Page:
Chat with your dermatologist about what’s best for your #SkinGoals. You may also want to consider other OTC treatments or a stronger prescription treatment depending on your unique skin sitch.
Psst. Here are our picks for the best serums for oily skin, acne treatments, and toners.
You might think adding more moisture to oily skin is counterproductive. But IRL, it’s a super important step to your oily skin care routine.
“Gel moisturizers are often preferred by people with oily skin,” Shah says. He also notes that a moisturizer with niacinamide can help regulate oil production.
Generally, moisturizers that are meant for acne-prone skin are safe to use on oily skin. Just be sure that your lotion, gel, or cream is:
- free from harsh chemicals or fragrances
Psst. Here are our picks for the best moisturizers for oily skin.
5. Apply SPF
No matter what kind of skin you’re slaying, you should always wear sunscreen.
“I like the EltaMD UV Clear product,” Shah notes. “Use it daily. Every day. Forever.”
Even on rainy or overcast days, you should always apply an SPF 30 or higher in the morning. Just make sure there aren’t any pore-clogging culprits on the ingredients list, like:
- para-aminobenzoic acid (PABA)
Psst. Here are our picks for the best face sunscreen.
According to Shah, these are your all-star ingredients for oily skin:
- Salicylic acid. This beta hydroxy acid reduces swelling and unclogs pores. A 2 percent salicylic solution is usually best for regular use. You should only get a stronger concentration if your derm says it’s okay. It can be found in lots of cleansers, but it also comes in topical spot treatments, serums, and gels.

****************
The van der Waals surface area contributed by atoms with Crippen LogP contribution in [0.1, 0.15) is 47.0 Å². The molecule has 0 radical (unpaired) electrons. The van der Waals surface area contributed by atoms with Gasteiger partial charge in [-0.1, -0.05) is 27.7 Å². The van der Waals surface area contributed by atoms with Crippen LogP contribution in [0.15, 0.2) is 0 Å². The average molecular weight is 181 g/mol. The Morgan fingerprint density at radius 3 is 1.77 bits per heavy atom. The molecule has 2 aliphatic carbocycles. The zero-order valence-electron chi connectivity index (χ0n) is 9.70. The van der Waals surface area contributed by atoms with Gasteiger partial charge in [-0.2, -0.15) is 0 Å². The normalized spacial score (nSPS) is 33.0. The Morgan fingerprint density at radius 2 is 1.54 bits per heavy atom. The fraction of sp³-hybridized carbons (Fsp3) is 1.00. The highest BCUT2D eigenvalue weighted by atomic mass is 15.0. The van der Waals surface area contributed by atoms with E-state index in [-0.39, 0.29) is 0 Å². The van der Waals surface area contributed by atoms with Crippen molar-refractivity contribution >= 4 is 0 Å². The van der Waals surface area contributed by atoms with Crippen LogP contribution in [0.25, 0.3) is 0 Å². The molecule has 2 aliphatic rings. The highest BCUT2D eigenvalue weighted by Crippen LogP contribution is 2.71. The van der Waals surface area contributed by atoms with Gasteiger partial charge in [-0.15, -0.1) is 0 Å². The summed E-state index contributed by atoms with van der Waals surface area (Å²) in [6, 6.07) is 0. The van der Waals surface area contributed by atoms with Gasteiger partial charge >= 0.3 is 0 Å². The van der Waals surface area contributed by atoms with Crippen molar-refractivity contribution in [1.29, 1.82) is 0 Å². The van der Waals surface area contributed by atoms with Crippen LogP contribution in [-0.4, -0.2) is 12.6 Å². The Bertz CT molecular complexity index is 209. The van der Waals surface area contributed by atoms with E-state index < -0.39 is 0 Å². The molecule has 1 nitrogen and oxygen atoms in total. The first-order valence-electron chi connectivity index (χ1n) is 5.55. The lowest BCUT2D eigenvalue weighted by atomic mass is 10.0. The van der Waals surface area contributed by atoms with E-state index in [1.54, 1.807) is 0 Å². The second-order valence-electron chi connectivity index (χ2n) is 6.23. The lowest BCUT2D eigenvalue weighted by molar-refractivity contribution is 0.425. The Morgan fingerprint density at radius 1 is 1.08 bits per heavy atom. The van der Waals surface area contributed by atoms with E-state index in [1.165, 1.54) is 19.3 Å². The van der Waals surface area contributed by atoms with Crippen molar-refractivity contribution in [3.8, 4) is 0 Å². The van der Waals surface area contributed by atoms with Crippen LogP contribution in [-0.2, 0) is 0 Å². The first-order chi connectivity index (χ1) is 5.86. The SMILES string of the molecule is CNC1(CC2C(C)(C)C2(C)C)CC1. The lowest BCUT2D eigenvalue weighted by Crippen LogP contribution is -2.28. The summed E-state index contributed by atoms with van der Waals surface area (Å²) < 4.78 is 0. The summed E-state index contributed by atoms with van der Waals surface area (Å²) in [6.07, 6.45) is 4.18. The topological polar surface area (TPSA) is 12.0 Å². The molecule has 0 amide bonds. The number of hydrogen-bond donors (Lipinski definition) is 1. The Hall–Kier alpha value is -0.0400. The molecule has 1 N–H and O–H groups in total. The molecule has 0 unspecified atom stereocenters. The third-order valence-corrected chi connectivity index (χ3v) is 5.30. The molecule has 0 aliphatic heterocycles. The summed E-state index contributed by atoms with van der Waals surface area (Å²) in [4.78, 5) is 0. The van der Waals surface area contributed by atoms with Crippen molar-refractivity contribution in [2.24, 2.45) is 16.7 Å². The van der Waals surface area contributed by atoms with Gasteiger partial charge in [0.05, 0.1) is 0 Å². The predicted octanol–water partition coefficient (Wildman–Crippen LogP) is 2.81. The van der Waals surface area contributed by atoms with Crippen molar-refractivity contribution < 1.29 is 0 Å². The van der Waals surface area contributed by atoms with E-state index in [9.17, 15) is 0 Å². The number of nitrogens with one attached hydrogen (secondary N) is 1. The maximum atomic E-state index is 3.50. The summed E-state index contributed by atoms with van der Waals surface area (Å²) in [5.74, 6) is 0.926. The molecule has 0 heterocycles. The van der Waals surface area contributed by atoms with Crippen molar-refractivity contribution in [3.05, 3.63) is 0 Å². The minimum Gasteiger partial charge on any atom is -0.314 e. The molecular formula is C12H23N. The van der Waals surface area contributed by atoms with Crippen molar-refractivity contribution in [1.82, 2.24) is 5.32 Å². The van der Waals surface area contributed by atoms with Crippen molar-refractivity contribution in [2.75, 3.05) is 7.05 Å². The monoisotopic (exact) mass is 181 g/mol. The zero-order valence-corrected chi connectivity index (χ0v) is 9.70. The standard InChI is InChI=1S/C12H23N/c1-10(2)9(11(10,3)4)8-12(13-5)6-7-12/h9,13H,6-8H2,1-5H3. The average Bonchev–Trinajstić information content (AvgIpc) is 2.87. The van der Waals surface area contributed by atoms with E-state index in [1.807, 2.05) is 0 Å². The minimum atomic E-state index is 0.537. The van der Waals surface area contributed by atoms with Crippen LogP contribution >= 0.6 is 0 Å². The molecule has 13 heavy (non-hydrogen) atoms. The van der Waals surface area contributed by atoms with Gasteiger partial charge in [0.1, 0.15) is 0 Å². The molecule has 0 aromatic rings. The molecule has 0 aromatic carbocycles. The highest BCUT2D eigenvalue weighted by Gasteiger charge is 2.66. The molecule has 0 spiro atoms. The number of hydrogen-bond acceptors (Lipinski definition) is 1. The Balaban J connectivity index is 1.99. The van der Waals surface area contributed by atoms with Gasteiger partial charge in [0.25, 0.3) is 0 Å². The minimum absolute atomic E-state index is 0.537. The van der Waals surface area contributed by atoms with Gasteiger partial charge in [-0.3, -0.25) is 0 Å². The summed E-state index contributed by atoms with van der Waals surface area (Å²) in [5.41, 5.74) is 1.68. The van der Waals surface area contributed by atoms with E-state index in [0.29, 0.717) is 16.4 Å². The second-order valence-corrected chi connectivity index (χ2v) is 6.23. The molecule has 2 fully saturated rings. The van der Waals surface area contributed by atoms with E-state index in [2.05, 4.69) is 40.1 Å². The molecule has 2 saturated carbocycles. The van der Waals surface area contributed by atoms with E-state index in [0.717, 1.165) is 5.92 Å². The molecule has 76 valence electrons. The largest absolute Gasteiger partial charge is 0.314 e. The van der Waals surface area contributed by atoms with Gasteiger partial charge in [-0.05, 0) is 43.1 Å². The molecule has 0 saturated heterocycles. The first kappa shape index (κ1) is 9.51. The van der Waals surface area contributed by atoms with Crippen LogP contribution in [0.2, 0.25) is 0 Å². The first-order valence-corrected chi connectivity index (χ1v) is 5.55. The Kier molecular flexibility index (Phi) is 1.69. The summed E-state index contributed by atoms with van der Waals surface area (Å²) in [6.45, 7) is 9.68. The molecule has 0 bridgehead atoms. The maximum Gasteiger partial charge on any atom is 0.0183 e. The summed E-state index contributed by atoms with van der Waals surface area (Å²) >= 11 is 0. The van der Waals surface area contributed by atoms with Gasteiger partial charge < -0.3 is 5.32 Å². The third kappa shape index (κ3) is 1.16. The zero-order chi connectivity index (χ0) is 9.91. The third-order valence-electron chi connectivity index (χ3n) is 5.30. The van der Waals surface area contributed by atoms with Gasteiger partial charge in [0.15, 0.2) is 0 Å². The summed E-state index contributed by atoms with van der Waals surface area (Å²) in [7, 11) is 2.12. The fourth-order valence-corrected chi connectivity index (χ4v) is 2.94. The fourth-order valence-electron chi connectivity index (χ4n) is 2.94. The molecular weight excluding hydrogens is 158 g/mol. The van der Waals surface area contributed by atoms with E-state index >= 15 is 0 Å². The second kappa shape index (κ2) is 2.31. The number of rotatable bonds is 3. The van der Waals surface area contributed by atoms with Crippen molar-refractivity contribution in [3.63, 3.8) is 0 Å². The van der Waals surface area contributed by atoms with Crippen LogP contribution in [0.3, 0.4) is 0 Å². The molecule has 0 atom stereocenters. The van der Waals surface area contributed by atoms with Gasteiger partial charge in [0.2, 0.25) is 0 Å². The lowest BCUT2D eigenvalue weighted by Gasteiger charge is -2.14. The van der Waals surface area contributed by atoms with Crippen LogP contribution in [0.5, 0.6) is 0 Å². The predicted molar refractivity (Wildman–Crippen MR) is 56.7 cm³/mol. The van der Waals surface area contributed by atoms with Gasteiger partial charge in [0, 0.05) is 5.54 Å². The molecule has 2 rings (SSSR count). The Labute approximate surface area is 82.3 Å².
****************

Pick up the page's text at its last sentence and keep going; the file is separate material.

- Retinol. Retinol is a type of retinoid that’s derived from Vitamin A. It’s a super popular way to treat skin concerns like fine lines, uneven texture, hyperpigmentation, and photoaging. But studies show it’s also a great way to reduce oil.
- Niacinamide. A form of vitamin B3, niacinamide can help regulate the amount of oil your sebaceous glands product. It also boasts potent anti-inflammatory properties and can help treat acne, according to a 2017 study.
“Oily skin is caused by increased sebum production by our sebaceous glands in our pores,” says Shah. “This oil production is regulated by hormones like testosterone and stress hormones.”
Here are some other factors that might trigger oily skin:
- Age. Oily skin is more common in younger folks. As you get older, your skin loses collagen and other proteins. This can make your skin stop producing as much oil as it used to.